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Old 29th March 2004, 12:29 AM   #11
matjans is offline matjans  Netherlands
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yes there is. a diode should have a low resistance one way (red probe on anode or + and black probe on cathode or -) and a very high resistance the other way around.

these are REALLY basic electronics questions. Before building an amplifier, or in general trying anything having to do with high voltage may i humbly suggest either reading up on your electronics knowledge or better, try something *NOT* having to do with high voltage?

It might save your life... or your house, if the whole thing decides to go up in flames. One very nice project to get you started with is this headphone amplifier . It's basically a gainclone. A very simple headphone amplifier run off a battery. Better still, this headamp makes a perfect preamp (i'm using one as we speak/type).

This will get you started on the basics of electronics / opamps. Not that i'm such an EE god but i do know my basics and i must say this makes it a lot safer. Good luck.
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Old 29th March 2004, 08:31 AM   #12
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Well,

Notwithstanding the fantastic help i have been getting from everyone in this thread so far(for which i must say at the onset, i am eternally grateful for), i feel i need to rant a little.

Its not the first time someone has told me to 'try something easier'. Forgive me for saying this but i thought that this forum was about helping people with an interest to learn things they want to? I admit, i have no formal education in EE besides high school physics which i took a decade ago but that doesnt mean that just because i'm not an EE means i have to keep trying something easier do i?

I spent months researching on what DIY project to go for and when i finally came across the decibel dungeoun website i read what the guy said, looked at the schematic, played it out in my mind and thought to myself, hey, i think i can do this. The fact that the site said no EE background required was a big thing for me and i trusted it. So i gave it a shot and read as much as i could and tried to teach myself as much as i can, using this forum as a last resort only so i dont bother the experts here.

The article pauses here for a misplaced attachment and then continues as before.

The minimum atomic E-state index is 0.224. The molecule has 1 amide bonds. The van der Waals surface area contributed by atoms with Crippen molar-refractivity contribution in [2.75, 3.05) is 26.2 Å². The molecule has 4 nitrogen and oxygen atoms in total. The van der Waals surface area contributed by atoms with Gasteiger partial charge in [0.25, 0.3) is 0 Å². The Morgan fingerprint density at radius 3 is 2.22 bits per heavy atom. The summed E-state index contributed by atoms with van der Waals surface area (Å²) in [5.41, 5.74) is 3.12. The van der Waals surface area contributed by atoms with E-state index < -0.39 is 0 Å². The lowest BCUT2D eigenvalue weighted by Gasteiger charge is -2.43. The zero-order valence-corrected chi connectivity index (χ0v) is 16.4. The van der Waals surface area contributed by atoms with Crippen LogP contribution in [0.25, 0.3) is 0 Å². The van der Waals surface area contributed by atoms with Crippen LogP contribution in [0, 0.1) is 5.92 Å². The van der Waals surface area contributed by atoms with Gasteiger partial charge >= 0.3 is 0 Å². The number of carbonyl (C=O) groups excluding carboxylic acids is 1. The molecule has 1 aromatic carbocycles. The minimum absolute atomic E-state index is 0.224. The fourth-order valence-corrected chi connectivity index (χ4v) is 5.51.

I'm not very rich, and after taking the big leap and ploking down about 150USD worth on electronics for a 4 channel gainclone(with the transformer eating a large portion of the cost) it just makes me feel awful when i get told to 'forget it and try something else'. It seems like such a waste to throw this stuff i spent so long saving up for away and not using it.

I mean, i've already committed myself and i really want to finish it. I know i've got this licked, and i sincerely believe i can actually build this thing once i find out what in the world is wrong with my PS wiring.

I've followed every piece of advice in this thread but the problem persists. its not that i havent tried the tips, but nothing seems to be working. I guess what i'm really trying to say is that i know i dont know very much, but is it too much to ask for a little help?

/end rant

I'm sorry if i offended anyone, i really do. Its just that sometimes i think this forum has an "Experts only, beginners not welcome" sign hanging on the door and somewhere along the line i forgot to read it before i came in
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Old 29th March 2004, 09:01 AM   #13
matjans is offline matjans  Netherlands
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rereading my post i may have sounded a little harsh. But then again, playnig around with 230V can be pretty dangerous. Just make sure you don't get killed and we'll all be happy.

to prevent you from getting killed i *REALLY* think you should use a fuse. get one (with a holder), place it in line with one of the primary windings. use a 2-3 amp slow blow fuse. And get a handful of fuses. DONT DO ANYTHING WITHOUT A FUSE !!

OK, back to the rectifiers. Have you tested them yet ?

if not:

put the multimeter in resistance-measruring mode.

to test the diodes in a rectifier bridge put the red probe on the lug with the AC marking, the black one on the + marking. the mm should give you a resistance of a few ohms (depending on type of rectifier). switch probes (ac black, + red) and it should gice you an infinite resistance (or unmeasurable anyways).

now, turn the rectifier a quarter to the right. repeat the process. and again, and again. each side of the rectifier should only have a "one-way" resistance, the other way around, it should be infinite.

If this is true, your bridge is OK, if it isn't get a new bridge.
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Old 29th March 2004, 09:08 AM   #14
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Default to L S ( S S)

I think some people are forgetting the values when dealing with the 3875.........


Quote:
Originally posted by lovely slut
i connected black to yellow(0V) with red and orange going to the AC terminals of the recitifer. Done this way, i get 25V from either of the secondaries to the 0V secondary and 50V from one AC secondary to the other AC secondary. When i connect this to the rectifier, i get that terrible sound and heat
Interesting. the basic power supply for any gc needs a ct that serves as the 0 volts. however you configured the transformer so that 50 volts goes to the rectifier, meaning that after the rectifier you will get approx 50 volts multiplied by 1.4 (grosso modo) and then the result will be more than 70 volts DC (EE's please correct me if I am wrong) a little bit too high if you ask me.
most guys here use a 18, 22,24 or 25 volts CT (centertapped) tranformer and so after rectification this # goes up to 38 volts or so, pretty high for it's purpose in this case.

I do not posess the knowledge to help you (although I would like to) , mainly because I am completely incapable on the electronics field, however I would tackle your problem by using another transformer, one that has 3 or 6 wires.